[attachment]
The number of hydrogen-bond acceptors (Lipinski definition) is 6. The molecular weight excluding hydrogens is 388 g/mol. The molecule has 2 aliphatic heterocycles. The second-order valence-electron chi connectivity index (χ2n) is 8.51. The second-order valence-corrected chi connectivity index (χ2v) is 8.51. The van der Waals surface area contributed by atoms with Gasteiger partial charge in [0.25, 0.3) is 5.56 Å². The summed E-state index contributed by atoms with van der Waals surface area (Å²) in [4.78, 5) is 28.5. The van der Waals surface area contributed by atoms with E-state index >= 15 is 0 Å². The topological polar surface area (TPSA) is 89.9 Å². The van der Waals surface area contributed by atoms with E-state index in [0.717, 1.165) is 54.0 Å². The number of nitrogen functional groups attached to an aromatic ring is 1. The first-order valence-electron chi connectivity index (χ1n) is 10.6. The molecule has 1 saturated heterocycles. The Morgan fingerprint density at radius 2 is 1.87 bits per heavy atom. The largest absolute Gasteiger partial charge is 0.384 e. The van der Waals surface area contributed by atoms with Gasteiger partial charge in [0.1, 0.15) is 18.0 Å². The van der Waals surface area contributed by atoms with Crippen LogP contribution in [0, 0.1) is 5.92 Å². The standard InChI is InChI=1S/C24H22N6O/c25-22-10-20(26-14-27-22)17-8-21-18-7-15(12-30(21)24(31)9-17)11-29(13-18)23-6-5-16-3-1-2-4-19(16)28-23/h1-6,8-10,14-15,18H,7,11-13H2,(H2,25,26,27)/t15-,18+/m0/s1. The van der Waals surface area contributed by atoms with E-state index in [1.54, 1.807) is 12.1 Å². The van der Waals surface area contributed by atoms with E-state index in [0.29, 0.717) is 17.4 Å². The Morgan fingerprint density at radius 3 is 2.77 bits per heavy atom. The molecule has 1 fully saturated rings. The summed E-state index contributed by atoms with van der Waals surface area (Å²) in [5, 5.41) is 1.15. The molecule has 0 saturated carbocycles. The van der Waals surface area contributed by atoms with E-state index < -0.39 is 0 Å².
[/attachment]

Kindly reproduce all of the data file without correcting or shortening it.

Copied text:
The number of hydrogen-bond acceptors (Lipinski definition) is 6. The molecular weight excluding hydrogens is 388 g/mol. The molecule has 2 aliphatic heterocycles. The second-order valence-electron chi connectivity index (χ2n) is 8.51. The second-order valence-corrected chi connectivity index (χ2v) is 8.51. The van der Waals surface area contributed by atoms with Gasteiger partial charge in [0.25, 0.3) is 5.56 Å². The summed E-state index contributed by atoms with van der Waals surface area (Å²) in [4.78, 5) is 28.5. The van der Waals surface area contributed by atoms with E-state index >= 15 is 0 Å². The topological polar surface area (TPSA) is 89.9 Å². The van der Waals surface area contributed by atoms with E-state index in [0.717, 1.165) is 54.0 Å². The number of nitrogen functional groups attached to an aromatic ring is 1. The first-order valence-electron chi connectivity index (χ1n) is 10.6. The molecule has 1 saturated heterocycles. The Morgan fingerprint density at radius 2 is 1.87 bits per heavy atom. The largest absolute Gasteiger partial charge is 0.384 e. The van der Waals surface area contributed by atoms with Gasteiger partial charge in [0.1, 0.15) is 18.0 Å². The van der Waals surface area contributed by atoms with Crippen LogP contribution in [0, 0.1) is 5.92 Å². The standard InChI is InChI=1S/C24H22N6O/c25-22-10-20(26-14-27-22)17-8-21-18-7-15(12-30(21)24(31)9-17)11-29(13-18)23-6-5-16-3-1-2-4-19(16)28-23/h1-6,8-10,14-15,18H,7,11-13H2,(H2,25,26,27)/t15-,18+/m0/s1. The van der Waals surface area contributed by atoms with E-state index in [1.54, 1.807) is 12.1 Å². The van der Waals surface area contributed by atoms with E-state index in [0.29, 0.717) is 17.4 Å². The Morgan fingerprint density at radius 3 is 2.77 bits per heavy atom. The molecule has 1 fully saturated rings. The summed E-state index contributed by atoms with van der Waals surface area (Å²) in [5, 5.41) is 1.15. The molecule has 0 saturated carbocycles. The van der Waals surface area contributed by atoms with E-state index < -0.39 is 0 Å².